Trial of woman accused of burying baby begins

UPDATE: Jury selected for Carlisle buried baby trial

A jury was selected before the day’s proceedings were finished in front of many local and national media members. Three alternates will also be selected.

Follow our reporter in the courtroom:

INITIAL REPORT

The trial of a Carlisle woman accused of killing her newborn in 2017 and burying her in her parents’ backyard begins today with jury selection in Warren County Common Pleas Court.

But the opening process is really not a matter of selection, but more of an elimination of potential jurors who may not be favorable to either side, according to attorneys.

Both Charles H. Rittgers, attorney for Brooke Skylar Richardson, and Warren County Prosecutor David Fornshell agree the selection of a jury can make or break a trial, and this trial is one of the most notable in recent area memory.

 

Richardson, now 20, is charged with aggravated murder, involuntary manslaughter, endangering children, tampering with evidence and abuse of a corpse. Motions and appeals have delayed the trial multiple times, and it comes more than two years after investigators first found the baby’s remains in the Carlisle backyard.

“You are trying to determine if a juror has potentially has something in their background that would prevent them from being fair and impartial,” Rittgers said. “But it is not about selecting, it is an elimination of those who we think can’t be impartial in a particular case.”

Prospective jurors are selected randomly from a pool of registered voters. 

“You don’t get to pick, they roll the way they roll,” Fornshell said. “They put the first 12 in the box (jury box) and you start eliminating those who you think may not be able to at the end of the day set aside a bias.”

CATCH UP ON THE CASE

• Stillborn or alive? That's the key issue in the Carlisle buried baby trial

• More than 2 years of twists and turns lead to Carlisle buried baby trial this week

But that can be a challenge. While each side can excuse or eliminate four potential jurors for any reason in a felony case, they must weigh if it is worth it, given the next potential juror to be seated.

“We have certainly put a considerable amount of effort in terms of what we don’t want to see in a juror,” Fornshell said.

The prosecutor said it is “a heck of a lot easier” to the defense to find the right jury mix because they potentially only need one or two jurors to hold out against conviction and convince the others.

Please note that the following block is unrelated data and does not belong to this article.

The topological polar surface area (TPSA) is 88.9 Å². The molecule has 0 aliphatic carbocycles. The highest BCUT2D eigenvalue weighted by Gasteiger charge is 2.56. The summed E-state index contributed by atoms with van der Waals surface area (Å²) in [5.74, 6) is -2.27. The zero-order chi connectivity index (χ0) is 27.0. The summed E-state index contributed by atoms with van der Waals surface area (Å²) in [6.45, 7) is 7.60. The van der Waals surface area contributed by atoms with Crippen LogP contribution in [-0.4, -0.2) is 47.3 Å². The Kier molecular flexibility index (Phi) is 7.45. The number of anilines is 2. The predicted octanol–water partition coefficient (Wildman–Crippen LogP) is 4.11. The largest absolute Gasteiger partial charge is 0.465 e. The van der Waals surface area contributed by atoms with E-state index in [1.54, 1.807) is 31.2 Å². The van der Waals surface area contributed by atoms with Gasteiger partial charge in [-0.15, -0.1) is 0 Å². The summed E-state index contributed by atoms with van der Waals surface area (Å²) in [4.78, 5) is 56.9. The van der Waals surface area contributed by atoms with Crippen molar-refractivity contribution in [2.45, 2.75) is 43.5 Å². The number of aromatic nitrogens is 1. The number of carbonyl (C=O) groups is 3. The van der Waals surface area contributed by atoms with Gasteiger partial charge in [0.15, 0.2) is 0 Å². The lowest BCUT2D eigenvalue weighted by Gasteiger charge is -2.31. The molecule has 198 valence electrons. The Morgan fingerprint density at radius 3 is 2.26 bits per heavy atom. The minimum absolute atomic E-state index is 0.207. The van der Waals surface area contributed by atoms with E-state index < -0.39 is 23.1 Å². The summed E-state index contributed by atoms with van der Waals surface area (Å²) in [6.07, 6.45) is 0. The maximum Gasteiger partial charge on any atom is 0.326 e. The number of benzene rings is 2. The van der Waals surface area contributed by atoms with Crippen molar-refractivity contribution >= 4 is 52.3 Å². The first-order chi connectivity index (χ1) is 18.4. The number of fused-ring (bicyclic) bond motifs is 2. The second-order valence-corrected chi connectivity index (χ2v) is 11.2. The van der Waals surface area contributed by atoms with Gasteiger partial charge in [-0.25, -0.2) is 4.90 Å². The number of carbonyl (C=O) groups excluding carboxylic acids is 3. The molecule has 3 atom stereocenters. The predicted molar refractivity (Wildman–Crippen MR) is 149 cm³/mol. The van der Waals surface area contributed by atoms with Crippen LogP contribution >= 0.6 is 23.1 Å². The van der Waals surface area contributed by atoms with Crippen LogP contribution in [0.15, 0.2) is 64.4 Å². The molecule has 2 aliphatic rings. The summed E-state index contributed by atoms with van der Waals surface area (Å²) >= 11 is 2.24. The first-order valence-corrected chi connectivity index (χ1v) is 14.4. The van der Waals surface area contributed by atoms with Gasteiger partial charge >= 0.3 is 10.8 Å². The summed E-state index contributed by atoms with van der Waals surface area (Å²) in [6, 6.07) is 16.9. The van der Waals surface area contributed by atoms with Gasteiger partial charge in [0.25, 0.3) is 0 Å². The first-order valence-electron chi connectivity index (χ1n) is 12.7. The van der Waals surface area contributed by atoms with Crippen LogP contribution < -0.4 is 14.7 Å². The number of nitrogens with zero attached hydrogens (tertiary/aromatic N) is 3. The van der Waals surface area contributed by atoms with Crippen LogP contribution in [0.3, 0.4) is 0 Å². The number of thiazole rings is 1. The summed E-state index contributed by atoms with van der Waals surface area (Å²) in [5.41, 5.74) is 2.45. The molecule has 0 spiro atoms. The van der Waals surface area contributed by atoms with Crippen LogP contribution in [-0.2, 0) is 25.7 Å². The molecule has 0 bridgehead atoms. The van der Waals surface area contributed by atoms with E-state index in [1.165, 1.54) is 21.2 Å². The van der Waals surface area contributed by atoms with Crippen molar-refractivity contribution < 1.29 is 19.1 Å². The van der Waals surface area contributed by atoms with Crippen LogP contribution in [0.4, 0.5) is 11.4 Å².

“We need all 12. It has to be unanimous,” Fornshell said.

The jury box in Warren County Common Pleas Judge Donald Oda II where the jury with hear the evidence in the Brooke Skylar Richardson murder trial. NICK GRAHAM/STAFF
Video: Staff Writer

Rittgers and the defense team have twice requested a change of venue because of pretrial publicity, which has at times been intense during the past two-plus years.

“The media exposure of this case to the people of Warren County relative to its size favors a change of venue,” the attorneys wrote in one of their motions asking for a change of venue.

“As demonstrated by the voluminous, documented instances of coverage attached as exhibits to this motion, Warren County has been bombarded with video, print, internet, and social media coverage that in the modern era dwarfs what was possible at the time (of a 1963 court case cited by defense).”

The extensive documentation included tweets from local and national media reporting on the case for more that two years. There were links to national and local news stories, including those produced by the Journal-News, and other social media posts, including from the Facebook page “Justice for Carlisle Baby.”

Judge Donald Oda twice denied the change of venue request, saying an examination of potential jurors must first take place to determine if pre-trial publicity has had any impact on the jury pool.

“The key is can the jurors set aside what they have seen and heard in the media and decide a case solely on what they hear in the courtroom,” Fornshell said. “It does not rest on people who are completely ignorant on what they have heard in the media.”

Fornshell said that, in his experience, jurors take their duty very seriously.

“The gravity of a murder trial tends to focus people on their responsibilities as juror and what happens in the courtroom,” he said.

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